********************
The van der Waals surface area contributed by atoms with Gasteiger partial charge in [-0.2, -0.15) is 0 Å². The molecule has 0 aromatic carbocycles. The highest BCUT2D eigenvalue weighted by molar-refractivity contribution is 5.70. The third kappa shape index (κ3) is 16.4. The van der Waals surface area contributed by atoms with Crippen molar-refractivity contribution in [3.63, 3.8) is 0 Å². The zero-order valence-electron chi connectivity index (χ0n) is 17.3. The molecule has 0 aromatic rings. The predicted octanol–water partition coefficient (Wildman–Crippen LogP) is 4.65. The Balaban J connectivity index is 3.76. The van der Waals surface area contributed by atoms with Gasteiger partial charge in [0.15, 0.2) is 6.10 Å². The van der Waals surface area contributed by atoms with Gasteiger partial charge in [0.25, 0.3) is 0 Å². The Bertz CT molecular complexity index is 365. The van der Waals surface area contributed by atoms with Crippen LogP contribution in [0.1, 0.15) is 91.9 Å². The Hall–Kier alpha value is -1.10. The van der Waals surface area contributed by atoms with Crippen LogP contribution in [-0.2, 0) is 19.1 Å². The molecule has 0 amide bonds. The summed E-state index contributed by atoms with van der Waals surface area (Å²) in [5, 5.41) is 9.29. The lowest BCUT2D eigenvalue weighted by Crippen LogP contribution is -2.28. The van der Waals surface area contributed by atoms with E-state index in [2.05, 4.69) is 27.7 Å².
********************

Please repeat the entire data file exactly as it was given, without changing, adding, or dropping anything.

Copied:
The van der Waals surface area contributed by atoms with Gasteiger partial charge in [-0.2, -0.15) is 0 Å². The molecule has 0 aromatic carbocycles. The highest BCUT2D eigenvalue weighted by molar-refractivity contribution is 5.70. The third kappa shape index (κ3) is 16.4. The van der Waals surface area contributed by atoms with Crippen molar-refractivity contribution in [3.63, 3.8) is 0 Å². The zero-order valence-electron chi connectivity index (χ0n) is 17.3. The molecule has 0 aromatic rings. The predicted octanol–water partition coefficient (Wildman–Crippen LogP) is 4.65. The Balaban J connectivity index is 3.76. The van der Waals surface area contributed by atoms with Gasteiger partial charge in [0.15, 0.2) is 6.10 Å². The van der Waals surface area contributed by atoms with Gasteiger partial charge in [0.25, 0.3) is 0 Å². The Bertz CT molecular complexity index is 365. The van der Waals surface area contributed by atoms with Crippen LogP contribution in [0.1, 0.15) is 91.9 Å². The Hall–Kier alpha value is -1.10. The van der Waals surface area contributed by atoms with Crippen LogP contribution in [-0.2, 0) is 19.1 Å². The molecule has 0 amide bonds. The summed E-state index contributed by atoms with van der Waals surface area (Å²) in [5, 5.41) is 9.29. The lowest BCUT2D eigenvalue weighted by Crippen LogP contribution is -2.28. The van der Waals surface area contributed by atoms with E-state index in [2.05, 4.69) is 27.7 Å².